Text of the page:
previous next

While the strictly human interest predominates in the
Supernatural agency
Electra, we must not undervalue the dramatic importance which Sophocles has given to the supernatural agency, or the skill with which it is carried through the texture of the play. In the opening scene we hear the oracle which Apollo has given to Orestes. The enterprise is presently placed under the protection of the Chthonian powers by those ceremonies at the tomb which, as the old man urges, must precede everything else. Then Electra comes forth, and invokes the deities of the underworld. A little later it appears that Clytaemnestra has had an ominous dream; Electra sees in it an answer to her prayer, and the Chorus express the same conviction. Next, the queen makes her offerings and half-secret prayers to Apollo; the very god, though she knows it not, who has already sent Orestes home. With a similar unconsciousness, in her joy at the news from Phocis, she declares that Nemesis has heard those who deserved to be heard, and has ordained aright. The last act. of Orestes and Pylades before entering the house is to salute the images of the gods; while Electra makes a short prayer to Apollo. Lastly, in the moments of suspense before the deed, the choral song reminds us that the Erinyes have passed beneath the roof, and that Hermes is guiding the avenger to the goal.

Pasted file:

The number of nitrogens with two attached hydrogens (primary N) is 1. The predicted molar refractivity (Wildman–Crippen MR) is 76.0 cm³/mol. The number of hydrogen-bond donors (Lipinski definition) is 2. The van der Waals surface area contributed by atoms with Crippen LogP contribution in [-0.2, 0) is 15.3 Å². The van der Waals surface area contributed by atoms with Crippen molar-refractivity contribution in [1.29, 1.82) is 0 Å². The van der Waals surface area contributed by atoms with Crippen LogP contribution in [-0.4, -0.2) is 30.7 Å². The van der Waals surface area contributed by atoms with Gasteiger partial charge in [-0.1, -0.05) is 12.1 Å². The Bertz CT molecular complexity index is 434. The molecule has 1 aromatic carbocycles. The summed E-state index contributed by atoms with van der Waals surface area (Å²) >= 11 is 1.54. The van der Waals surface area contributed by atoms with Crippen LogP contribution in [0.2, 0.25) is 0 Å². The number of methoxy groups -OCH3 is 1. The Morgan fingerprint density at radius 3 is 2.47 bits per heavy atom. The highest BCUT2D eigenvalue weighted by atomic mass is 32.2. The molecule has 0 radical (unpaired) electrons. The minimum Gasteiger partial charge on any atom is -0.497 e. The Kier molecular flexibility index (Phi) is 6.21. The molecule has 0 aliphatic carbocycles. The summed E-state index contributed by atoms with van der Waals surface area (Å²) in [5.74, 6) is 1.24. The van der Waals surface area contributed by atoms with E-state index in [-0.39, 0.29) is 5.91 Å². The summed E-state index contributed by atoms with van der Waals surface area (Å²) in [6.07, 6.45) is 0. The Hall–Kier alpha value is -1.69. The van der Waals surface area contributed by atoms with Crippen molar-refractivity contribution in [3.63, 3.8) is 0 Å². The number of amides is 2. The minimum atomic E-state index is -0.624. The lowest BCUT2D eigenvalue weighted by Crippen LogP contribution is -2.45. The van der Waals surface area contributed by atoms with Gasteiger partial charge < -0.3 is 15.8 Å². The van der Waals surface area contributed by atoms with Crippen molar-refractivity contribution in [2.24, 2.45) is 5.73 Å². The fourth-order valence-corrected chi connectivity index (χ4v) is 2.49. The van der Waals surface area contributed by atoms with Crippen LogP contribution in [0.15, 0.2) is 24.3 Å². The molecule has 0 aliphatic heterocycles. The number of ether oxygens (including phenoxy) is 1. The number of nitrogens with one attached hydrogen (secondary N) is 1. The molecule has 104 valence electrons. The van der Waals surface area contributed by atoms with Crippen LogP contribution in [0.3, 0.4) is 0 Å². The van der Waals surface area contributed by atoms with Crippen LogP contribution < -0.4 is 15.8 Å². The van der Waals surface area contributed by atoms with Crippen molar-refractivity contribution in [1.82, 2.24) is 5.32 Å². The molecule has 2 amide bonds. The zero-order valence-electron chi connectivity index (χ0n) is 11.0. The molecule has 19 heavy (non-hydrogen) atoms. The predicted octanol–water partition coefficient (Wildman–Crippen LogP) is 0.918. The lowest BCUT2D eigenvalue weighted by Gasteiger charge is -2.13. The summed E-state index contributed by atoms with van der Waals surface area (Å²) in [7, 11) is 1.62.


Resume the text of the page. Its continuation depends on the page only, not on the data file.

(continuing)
Thus the whole drama is pervaded by an under-current of divine co-operation; the gods are silently at work; step by step the irresistible allies advance; the very effort of Clytaemnestra to bespeak Apollo's favour is a new impiety, which only makes his wrath more certain. In the Choephori darkness broods over all; the shadow of the curse rests upon the murderers, and then the menace of the Erinyes comes upon the avenger. In the Electra of Sophocles it is the bright influence of Apollo that prevails from the first. Those sights and sounds of early morning with which the play opens are fit symbols of his presence; the powers of the nether world are also, indeed, active, but here they are making common cause with the Pythian god of light and purity.

The Electra of Euripides.

Creative Commons License
This work is licensed under a Creative Commons Attribution-ShareAlike 3.0 United States License.

An XML version of this text is available for download, with the additional restriction that you offer Perseus any modifications you make. Perseus provides credit for all accepted changes, storing new additions in a versioning system.

hide Display Preferences
Greek Display:
Arabic Display:
View by Default:
Browse Bar: